Regulators: APRA says it “supports ASIC having jurisdiction over handling and settlement of claims, and supports obligations on insurers to undertake these functions efficiently, honestly and fairly”.
ASIC says its “powers in relation to the regulation of insurance products should cover claims handling and settlement”, and considers its current powers under the Insurance Contracts Act are limited.
Industry: NIBA and ICA believe ASIC already has powers to regulate conduct in relation to claims handling under the Insurance Contracts Act and the duty of utmost good faith.
Should a failure to comply with the General Insurance Code of Practice or the Life Insurance Code of Practice constitute a failure to comply with financial services laws?
Consumers: The Financial Rights Legal Centre says a failure to comply with either code “should lead to serious consequences including enforceable sanctions, civil penalties and administrative action”.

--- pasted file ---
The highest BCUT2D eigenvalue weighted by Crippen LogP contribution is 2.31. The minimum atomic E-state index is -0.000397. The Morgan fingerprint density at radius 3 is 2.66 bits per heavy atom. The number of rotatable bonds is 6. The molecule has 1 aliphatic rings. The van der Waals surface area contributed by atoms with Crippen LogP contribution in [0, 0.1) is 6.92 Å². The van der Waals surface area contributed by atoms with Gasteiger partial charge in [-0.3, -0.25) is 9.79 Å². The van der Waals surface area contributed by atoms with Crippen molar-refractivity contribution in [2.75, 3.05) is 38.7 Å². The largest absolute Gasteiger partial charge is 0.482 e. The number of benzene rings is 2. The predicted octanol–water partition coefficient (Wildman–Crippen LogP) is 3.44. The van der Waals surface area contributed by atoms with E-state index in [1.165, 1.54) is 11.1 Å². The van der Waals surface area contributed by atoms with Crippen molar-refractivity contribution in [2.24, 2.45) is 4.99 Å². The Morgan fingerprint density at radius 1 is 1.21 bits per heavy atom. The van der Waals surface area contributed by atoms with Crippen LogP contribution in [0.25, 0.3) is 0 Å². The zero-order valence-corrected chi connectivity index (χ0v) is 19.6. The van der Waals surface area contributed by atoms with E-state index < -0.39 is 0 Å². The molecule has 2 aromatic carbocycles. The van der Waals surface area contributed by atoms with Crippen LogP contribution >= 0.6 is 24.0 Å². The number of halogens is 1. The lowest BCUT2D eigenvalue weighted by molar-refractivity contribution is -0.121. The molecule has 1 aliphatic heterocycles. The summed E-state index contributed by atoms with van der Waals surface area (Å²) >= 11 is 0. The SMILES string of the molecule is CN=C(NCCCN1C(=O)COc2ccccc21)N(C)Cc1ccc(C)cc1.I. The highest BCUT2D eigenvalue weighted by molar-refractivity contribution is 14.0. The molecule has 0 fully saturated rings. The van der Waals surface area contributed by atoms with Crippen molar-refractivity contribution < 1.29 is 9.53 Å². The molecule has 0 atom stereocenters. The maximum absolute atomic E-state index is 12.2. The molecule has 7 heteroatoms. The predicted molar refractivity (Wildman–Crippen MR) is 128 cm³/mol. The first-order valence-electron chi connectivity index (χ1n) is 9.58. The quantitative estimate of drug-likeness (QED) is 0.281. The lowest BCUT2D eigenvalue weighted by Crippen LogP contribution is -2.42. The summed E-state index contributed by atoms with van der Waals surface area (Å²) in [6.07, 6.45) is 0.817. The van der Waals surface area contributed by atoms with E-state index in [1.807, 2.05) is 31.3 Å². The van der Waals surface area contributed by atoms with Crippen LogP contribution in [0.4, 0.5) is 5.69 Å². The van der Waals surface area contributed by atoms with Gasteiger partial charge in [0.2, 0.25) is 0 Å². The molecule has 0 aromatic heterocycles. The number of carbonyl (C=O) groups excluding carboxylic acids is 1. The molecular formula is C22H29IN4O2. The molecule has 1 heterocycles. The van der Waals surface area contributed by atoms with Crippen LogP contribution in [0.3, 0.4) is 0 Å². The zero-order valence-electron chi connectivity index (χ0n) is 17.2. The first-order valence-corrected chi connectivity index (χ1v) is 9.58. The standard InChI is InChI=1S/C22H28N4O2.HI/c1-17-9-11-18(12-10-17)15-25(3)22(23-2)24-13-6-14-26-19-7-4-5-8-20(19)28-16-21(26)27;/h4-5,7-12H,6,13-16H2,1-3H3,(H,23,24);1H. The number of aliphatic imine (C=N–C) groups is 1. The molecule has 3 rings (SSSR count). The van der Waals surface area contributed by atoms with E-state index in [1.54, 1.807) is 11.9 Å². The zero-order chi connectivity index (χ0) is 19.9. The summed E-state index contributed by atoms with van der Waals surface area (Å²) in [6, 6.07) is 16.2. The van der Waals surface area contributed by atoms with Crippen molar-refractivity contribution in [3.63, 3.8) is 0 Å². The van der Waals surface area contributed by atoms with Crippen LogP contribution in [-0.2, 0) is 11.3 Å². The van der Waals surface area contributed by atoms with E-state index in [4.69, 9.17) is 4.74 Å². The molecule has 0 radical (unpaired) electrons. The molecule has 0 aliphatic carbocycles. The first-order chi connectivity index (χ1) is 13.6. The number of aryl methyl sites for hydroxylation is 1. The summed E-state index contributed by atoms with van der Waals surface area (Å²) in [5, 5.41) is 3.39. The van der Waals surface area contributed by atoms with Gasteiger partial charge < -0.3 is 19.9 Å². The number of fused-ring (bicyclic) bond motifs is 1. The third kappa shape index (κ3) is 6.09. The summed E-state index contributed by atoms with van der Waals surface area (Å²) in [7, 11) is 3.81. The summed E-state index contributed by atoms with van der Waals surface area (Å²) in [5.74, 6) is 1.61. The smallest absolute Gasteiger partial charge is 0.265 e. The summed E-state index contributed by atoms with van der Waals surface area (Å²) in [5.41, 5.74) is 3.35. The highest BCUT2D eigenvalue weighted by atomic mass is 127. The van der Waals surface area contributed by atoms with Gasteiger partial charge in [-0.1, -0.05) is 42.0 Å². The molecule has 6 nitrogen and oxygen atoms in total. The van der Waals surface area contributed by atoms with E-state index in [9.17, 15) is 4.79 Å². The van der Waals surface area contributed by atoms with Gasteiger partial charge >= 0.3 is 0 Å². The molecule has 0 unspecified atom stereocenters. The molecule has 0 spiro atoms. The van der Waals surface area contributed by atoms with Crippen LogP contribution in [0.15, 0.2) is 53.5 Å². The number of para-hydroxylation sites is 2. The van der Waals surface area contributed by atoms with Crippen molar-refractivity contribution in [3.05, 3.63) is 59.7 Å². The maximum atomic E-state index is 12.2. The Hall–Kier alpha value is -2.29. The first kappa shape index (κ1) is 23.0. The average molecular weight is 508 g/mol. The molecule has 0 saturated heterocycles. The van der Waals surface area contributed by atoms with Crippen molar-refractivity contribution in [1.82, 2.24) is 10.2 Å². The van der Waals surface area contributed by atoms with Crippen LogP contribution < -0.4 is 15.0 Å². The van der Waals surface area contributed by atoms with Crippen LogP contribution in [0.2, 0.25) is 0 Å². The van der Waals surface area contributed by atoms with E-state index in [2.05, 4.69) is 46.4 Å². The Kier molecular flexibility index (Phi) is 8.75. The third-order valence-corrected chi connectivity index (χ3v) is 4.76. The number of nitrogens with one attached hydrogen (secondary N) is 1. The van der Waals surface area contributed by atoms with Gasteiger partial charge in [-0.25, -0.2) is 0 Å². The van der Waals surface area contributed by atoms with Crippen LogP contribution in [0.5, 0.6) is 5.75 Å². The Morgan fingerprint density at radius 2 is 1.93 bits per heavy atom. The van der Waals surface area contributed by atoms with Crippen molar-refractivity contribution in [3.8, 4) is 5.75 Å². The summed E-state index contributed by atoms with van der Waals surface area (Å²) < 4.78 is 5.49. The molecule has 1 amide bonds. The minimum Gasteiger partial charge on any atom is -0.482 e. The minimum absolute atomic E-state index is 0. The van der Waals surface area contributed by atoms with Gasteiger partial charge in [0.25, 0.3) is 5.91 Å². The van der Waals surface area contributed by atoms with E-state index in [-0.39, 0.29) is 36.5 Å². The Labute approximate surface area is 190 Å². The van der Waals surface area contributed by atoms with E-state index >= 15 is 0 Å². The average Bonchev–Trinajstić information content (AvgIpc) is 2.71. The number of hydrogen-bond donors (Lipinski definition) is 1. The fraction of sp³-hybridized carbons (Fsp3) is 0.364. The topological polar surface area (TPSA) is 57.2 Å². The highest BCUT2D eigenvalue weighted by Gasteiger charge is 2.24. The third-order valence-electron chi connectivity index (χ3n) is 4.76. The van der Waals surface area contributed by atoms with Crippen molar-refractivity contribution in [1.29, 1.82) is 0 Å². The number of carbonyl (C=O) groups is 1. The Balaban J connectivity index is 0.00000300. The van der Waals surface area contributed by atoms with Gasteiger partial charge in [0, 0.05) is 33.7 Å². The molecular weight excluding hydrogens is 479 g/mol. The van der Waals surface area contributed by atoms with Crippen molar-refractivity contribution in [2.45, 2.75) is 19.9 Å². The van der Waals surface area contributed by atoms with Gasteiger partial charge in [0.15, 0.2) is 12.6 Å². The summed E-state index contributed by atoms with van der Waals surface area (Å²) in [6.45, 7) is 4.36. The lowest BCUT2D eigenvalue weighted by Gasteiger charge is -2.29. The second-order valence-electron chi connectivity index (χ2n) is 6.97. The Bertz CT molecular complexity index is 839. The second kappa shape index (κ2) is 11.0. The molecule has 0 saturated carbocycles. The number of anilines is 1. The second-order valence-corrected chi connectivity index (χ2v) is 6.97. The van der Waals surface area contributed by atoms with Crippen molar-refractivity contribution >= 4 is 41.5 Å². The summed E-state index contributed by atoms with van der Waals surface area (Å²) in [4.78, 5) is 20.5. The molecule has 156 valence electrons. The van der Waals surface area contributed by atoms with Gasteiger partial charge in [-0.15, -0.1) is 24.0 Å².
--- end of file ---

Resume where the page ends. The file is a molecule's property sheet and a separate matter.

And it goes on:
But the Consumer Action Law Centre holds back.
“As a general principle, our view is that codes of practice should lift industry standards above the law, and not be a substitute for regulation,” it says.
“Industry codes are largely authored by industry participants themselves, therefore we do not support them being given the force of law per se.”
Regulators: ASIC says the issue requires some thought.
“While treating a failure to comply with the… general insurance code as a failure to comply with a financial services law… may have merit and may, in particular, enhance the enforcement of minimum standards across industry, it would mean the code is not a self-regulatory instrument.”
Industry: ICA says a breach of the code should not be treated as a breach of the law, adding: “Such a change will impede industry efforts to strive for higher standards of self-regulation.”
NIBA says it supports self-regulation and “does not support this proposal”.
If you’d like to wade through the submissions yourself, you can access them here.